JUST when the election was warming up, with the heated debate between Eamon Gilmore and Micheal Martin, along comes a dose of cold water in the shape of the first "report card" from the International Monetary Fund.
There was nothing much to get excited about in the report itself. That is hardly surprising since it is the first in the four-year agreement with the EU and IMF on fixing the public finances and the banks.
There will be many more such reports, since they come every three months.
Sooner or later some of them will spell trouble. The significance of this one is as a reminder of what an unprecedented, bizarre (some might say, grotesque) election this is, and how hard the politicians have tried to disguise that fact.
The new reality is that, not only has the Government agreed to the terms of the EU/IMF programme, but that it will be monitored to a degree previously unknown in Irish public life.
The Irish administrative system is not very good at monitoring. A special unit has been set up in the Department of Finance to keep an eye on what is going on and try to co-ordinate the work -- another past failing.
One little nugget in the short report is that IMF staff are providing "feedback" on the draft legislation for dealing with troubled banks in future.
The European Central Bank was taken aback by some of the terms in the new legislation used to start winding up Anglo Irish and Irish Nationwide on Tuesday. Our emergency lenders clearly want no more surprises.
This is the context in which the new government will operate. The targets for the public finances will be monitored every quarter and progress on structural reforms will be monitored through detailed benchmarks with a precise timeframe for their implementation.
One of these "structural benchmarks" made the news yesterday, with the postponement of the injection of €7bn of fresh capital into three of the four surviving banks. The deadline for this was the end of the month but Finance Minister Brian Lenihan thinks the minority government does not have a "mandate" to do that.
Fine Gael's Michael Noonan could not stop grinning at this suggestion, but more to the point is that Mr Lenihan had to get the agreement of the Commission/IMF to do so. It was a little unclear whether the ECB agreed, but it is not technically a bailout lender.
Brussels and Washington are sensitive to the fact that an election is under way, and even more sensitive to the fact that it could undermine the negotiated deal.
"The fragile political environment could cause unwarranted delays," the IMF analysts say.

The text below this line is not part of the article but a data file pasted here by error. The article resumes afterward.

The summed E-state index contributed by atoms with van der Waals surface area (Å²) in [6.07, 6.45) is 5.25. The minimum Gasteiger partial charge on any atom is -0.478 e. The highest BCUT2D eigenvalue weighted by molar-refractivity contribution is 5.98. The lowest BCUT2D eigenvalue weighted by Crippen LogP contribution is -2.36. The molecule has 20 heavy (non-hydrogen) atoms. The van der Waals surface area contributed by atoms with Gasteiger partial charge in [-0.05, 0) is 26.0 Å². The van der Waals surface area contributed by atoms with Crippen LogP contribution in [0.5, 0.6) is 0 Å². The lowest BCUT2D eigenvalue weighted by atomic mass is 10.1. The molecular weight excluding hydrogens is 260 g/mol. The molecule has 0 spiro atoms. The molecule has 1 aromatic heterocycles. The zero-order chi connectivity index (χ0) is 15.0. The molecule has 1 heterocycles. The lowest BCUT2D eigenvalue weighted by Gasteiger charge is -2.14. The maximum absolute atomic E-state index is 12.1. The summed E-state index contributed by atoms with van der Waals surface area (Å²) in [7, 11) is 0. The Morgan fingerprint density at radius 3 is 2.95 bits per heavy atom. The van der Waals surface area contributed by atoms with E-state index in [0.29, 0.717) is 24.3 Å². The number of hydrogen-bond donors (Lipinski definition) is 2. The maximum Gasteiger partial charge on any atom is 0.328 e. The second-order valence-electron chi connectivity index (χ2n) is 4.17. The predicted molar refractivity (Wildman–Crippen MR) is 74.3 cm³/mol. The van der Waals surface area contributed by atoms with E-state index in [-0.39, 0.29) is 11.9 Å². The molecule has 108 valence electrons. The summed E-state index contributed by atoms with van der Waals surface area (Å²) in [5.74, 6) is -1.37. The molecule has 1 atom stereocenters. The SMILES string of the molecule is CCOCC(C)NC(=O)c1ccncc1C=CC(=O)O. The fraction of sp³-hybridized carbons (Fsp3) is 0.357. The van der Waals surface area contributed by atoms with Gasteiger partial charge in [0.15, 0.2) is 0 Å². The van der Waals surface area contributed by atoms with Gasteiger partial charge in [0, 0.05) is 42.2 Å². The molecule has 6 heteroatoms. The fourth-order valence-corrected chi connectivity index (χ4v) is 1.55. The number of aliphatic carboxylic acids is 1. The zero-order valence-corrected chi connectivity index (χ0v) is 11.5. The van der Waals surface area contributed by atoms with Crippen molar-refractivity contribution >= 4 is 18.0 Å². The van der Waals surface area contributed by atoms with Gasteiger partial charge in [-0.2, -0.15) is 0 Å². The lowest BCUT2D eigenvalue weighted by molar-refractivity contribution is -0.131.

They also observe that the public response to the programme "has remained favourable".
That may sound surprising, but compared with the IMF's experience in many other countries, it is probably true.
The Irish attitude has often been put down to Irish servility. But ever since the 1980s, the evidence has been that the Irish electorate wants sound public finance -- which is not the case everywhere. It is just that their politicians, trade unions, employers, civil servants and central bank keep letting them down.
Despite this perceived public support, the IMF team do say that a "lingering domestic perception of inequitable burden-sharing persists".
Indeed, but only time will tell if this might translate into a perception in the EU/IMF that burdens will have to be re-distributed.
Not everything is set in stone. The new government may actually have some room to negotiate on the capital to go into the banks, and the timing of it. But the terms of the major bank re-structuring now under way have been set as much abroad as at home -- if not more -- and one can expect little change to those terms.
The election continues to confuse. Fine Gael's Leo Varadkar said not a cent more for Anglo, until there were losses for the senior lenders (bondholders) to the bank. Hours later, Michael Noonan said there could not be unilateral action on bondholders.
MR Varadkar may be placing a little wager. Anglo may not need any more money, although goodness knows, €35bn is enough. The fears now are over mortgages and small corporate loans, which are a problem for the other banks. They will require many cents, and presumably will get them.
A bigger wager could be placed on the banks rapidly becoming a secondary issue for the next government, as the core task of fixing the public finances looms.
There is a hint of what may be to come in the report, with the observation that revenue at the end of the year was better than expected, but job reductions in the health service were less than expected, as were savings on social welfare and capital spending.
It is relatively easy to construct a tax package, however unpopular its implementation.
The bet is that finding €10bn in spending cuts, which the EU/IMF deal demands, will be the issue which haunts the next government for most of its term.